Don’t Call Them Sprouts

Microgreens flourish in a niche market

LITTLE PLANTS, BIG PLANS
Andrew Rodriguez, right, with his brother Michael, knew he could grow better microgreens than he saw in the store.
Photo by Jack Robert

Andrew Rodriguez started a whole business to change one assumption.

“When people think microgreens, they automatically think of sprouts,” says Rodriguez, who founded Grateful Bed Farms in Henderson County.

Not so: Sprouts are hydroponic seeds that have just germinated, while microgreens, grown in soil, are sometimes called the “toddler” version of mature vegetables — broccoli, red kale, spinach, etc. Using that perspective, so-called “baby greens” are more like the teenaged version of the grown vegetable.

But microgreens are acknowledged as the most nutrient-packed and flavorful of the three choices.

Microgreens are known for their extreme nutrient density.
Photo by Jack Robert

“Every time I go into a grocery store and look in the produce aisle for microgreens, there’s always this small container of wilted little greens that look sad,” laughs Rodriguez. “I wanted to get away from that and set myself apart from it.”

Originally from Ohio, Rodriguez spent 12 years working in big-box greenhouses — something that fueled his passion for plants, but tore at his head and heart a little. He says, “You end up spraying so many chemicals and doing bad stuff. I just got burned out on it.” 

Purple Radish Greens (top right) are a spicy favorite at Grateful Bed Farm.
Photo by Jack Robert

Having visited Western North Carolina a handful of times on vacation, he decided to quit his job and move to the region, where he tested out a number of opportunities in agritourism before he got a job as a truck driver for Boar’s Head and eventually bought a house in Henderson County. He built grow rooms and a greenhouse on his property and started Grateful Bed Farm with his brother Michael about three years ago. But just as they were hitting the ground running, the pandemic struck, shutting everything down. Despite the sweeping restaurant closures, Rodriguez was still able to open his operation.

“We sold a lot online that year, offering free delivery just to [move] our product,” he says.

Photo by Jack Robert

That disruption served as a good time for him to reevaluate his model. While he still services restaurants like Finch in Biltmore Village and food trucks like Feta Flav or Sticky 8’s, he got used to the one-on-one connections when he transitioned his business to local open-air farmers’ markets in the county.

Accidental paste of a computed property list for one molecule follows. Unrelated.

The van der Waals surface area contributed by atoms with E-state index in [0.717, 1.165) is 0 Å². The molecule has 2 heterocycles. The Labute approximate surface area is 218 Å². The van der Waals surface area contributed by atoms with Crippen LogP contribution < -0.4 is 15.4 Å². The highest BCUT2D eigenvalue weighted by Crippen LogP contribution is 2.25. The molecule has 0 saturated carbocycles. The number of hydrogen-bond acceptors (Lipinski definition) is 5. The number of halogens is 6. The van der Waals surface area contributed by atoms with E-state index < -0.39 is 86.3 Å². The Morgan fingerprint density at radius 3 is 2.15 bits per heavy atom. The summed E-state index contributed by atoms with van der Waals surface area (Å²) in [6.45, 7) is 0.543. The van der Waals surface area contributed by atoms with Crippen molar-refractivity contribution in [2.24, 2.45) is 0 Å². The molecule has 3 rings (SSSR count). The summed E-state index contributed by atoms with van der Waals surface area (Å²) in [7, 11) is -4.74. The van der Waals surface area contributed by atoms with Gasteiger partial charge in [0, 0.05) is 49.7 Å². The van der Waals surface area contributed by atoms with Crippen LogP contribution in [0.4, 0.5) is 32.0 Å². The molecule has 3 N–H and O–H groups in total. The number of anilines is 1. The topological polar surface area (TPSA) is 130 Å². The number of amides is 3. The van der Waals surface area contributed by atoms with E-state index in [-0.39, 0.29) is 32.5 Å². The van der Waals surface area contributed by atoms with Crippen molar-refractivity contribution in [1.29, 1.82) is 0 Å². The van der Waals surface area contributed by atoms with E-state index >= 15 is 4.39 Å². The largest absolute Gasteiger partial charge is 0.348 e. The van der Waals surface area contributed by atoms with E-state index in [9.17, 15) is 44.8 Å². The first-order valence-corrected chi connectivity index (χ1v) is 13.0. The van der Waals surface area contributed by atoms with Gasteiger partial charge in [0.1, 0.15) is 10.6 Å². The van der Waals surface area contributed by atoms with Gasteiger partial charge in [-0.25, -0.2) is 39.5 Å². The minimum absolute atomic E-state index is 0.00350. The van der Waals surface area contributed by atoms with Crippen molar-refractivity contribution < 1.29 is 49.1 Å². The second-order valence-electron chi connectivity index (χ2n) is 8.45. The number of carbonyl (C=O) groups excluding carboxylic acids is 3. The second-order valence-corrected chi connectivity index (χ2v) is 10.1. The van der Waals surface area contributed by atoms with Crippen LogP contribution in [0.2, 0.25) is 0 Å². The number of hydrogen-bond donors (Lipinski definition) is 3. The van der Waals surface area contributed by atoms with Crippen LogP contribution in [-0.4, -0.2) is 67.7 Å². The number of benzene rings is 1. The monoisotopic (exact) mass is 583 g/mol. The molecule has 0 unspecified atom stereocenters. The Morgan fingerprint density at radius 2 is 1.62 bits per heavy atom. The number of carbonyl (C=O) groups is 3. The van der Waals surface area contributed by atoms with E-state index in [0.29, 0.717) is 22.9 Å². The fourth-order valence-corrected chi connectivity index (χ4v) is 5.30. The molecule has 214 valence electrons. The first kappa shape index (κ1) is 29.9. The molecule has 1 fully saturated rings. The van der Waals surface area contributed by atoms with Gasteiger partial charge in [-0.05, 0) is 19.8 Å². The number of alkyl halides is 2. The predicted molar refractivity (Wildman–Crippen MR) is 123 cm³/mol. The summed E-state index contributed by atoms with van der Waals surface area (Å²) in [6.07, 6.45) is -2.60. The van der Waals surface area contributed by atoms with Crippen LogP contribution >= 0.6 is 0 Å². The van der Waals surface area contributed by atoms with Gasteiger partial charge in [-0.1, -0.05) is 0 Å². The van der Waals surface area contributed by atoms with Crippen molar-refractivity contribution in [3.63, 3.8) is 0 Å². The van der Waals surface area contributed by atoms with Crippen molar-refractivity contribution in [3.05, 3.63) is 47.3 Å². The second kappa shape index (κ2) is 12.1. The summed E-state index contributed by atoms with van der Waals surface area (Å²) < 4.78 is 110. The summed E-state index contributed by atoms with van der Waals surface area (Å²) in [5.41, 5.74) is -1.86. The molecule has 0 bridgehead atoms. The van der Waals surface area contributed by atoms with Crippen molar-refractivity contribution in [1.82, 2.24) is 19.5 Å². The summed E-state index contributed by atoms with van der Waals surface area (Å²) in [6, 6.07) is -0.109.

Live microgreens are grown on an organic coco-mat. “You can refrigerate them for up to three weeks and they’ll stay fresh — they just go dormant and stop growing, but they still keep their nutrients and their crunch,” Rodriguez explains.

Grateful Bed offers standard favorites like broccoli and arugula, but Rodriguez also has some unusual options like red Russian kale greens, pak choi greens, purple kohlrabi greens, purple turnip greens, and purple radish greens, which actually turns out to be his bestseller.

“There’s just an amazing spice [to purple radish greens], and it has a great crunch to it. Not a lot of people grow it,” he notes.

Photo by Jack Robert

Used in the home kitchen, microgreens are like a garnish working overtime. Scrambled eggs or avocado toast generously sprinkled with microgreens gives them little explosions of flavor. “One of my best friends is at the market every week because he always puts them on his tacos,” says Rodriguez. “I tell people, this isn’t a replacement for lettuce or spinach, it’s something you mix with lettuce or your favorite greens. It’s there to add something, not replace anything. 

“There’s this stigma where people say, ‘Oh, microgreens, that’s a garnish, and I don’t want to spend money on a garnish.’ Well, it is a garnish, but they are so much more than that — the nutritional value is through the roof.”

Rodriguez admits that microgreens are a particularly niche market, but also says the demand has genuinely surprised him. “My main concern, when we signed up for the Hendersonville market, was that it wasn’t going to be the right customer base. I thought we would do better in Asheville — West Asheville, specifically, or the River Arts District. 

“I thought we were going to have a younger customer base, and I was completely wrong. Our customer base is probably 45 and older, at least.”

Demographics aside, his goal hasn’t changed. “I just want to put the freshest product on your plate that I possibly can.”

Grateful Bed Farm, Mountain Home, selling Saturdays at the Hendersonville Farmers Market, 650 Maple St., 8am-1pm, or visit gratefulbedfarm.com. 

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